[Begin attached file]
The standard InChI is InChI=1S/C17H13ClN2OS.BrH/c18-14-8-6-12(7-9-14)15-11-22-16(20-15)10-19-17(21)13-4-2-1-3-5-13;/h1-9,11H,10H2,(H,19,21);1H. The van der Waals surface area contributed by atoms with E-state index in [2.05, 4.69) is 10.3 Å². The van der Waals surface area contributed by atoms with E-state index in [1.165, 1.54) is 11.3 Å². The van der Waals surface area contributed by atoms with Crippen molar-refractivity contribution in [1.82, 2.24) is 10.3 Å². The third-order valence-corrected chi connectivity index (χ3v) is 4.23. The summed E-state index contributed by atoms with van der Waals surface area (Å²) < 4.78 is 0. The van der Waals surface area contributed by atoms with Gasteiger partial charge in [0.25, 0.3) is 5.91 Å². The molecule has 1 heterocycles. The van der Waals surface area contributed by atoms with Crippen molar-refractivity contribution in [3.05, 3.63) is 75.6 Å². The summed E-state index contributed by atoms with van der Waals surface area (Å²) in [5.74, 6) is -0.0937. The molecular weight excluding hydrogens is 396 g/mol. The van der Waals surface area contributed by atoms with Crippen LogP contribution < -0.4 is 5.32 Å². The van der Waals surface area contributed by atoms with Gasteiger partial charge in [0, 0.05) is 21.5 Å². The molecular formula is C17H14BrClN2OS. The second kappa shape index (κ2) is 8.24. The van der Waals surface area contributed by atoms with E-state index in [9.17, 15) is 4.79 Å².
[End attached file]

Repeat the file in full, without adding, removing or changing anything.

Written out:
The standard InChI is InChI=1S/C17H13ClN2OS.BrH/c18-14-8-6-12(7-9-14)15-11-22-16(20-15)10-19-17(21)13-4-2-1-3-5-13;/h1-9,11H,10H2,(H,19,21);1H. The van der Waals surface area contributed by atoms with E-state index in [2.05, 4.69) is 10.3 Å². The van der Waals surface area contributed by atoms with E-state index in [1.165, 1.54) is 11.3 Å². The van der Waals surface area contributed by atoms with Crippen molar-refractivity contribution in [1.82, 2.24) is 10.3 Å². The third-order valence-corrected chi connectivity index (χ3v) is 4.23. The summed E-state index contributed by atoms with van der Waals surface area (Å²) < 4.78 is 0. The van der Waals surface area contributed by atoms with Gasteiger partial charge in [0.25, 0.3) is 5.91 Å². The molecule has 1 heterocycles. The van der Waals surface area contributed by atoms with Crippen molar-refractivity contribution in [3.05, 3.63) is 75.6 Å². The summed E-state index contributed by atoms with van der Waals surface area (Å²) in [5.74, 6) is -0.0937. The molecular weight excluding hydrogens is 396 g/mol. The van der Waals surface area contributed by atoms with Crippen LogP contribution < -0.4 is 5.32 Å². The van der Waals surface area contributed by atoms with Gasteiger partial charge in [0, 0.05) is 21.5 Å². The molecular formula is C17H14BrClN2OS. The second kappa shape index (κ2) is 8.24. The van der Waals surface area contributed by atoms with E-state index in [9.17, 15) is 4.79 Å².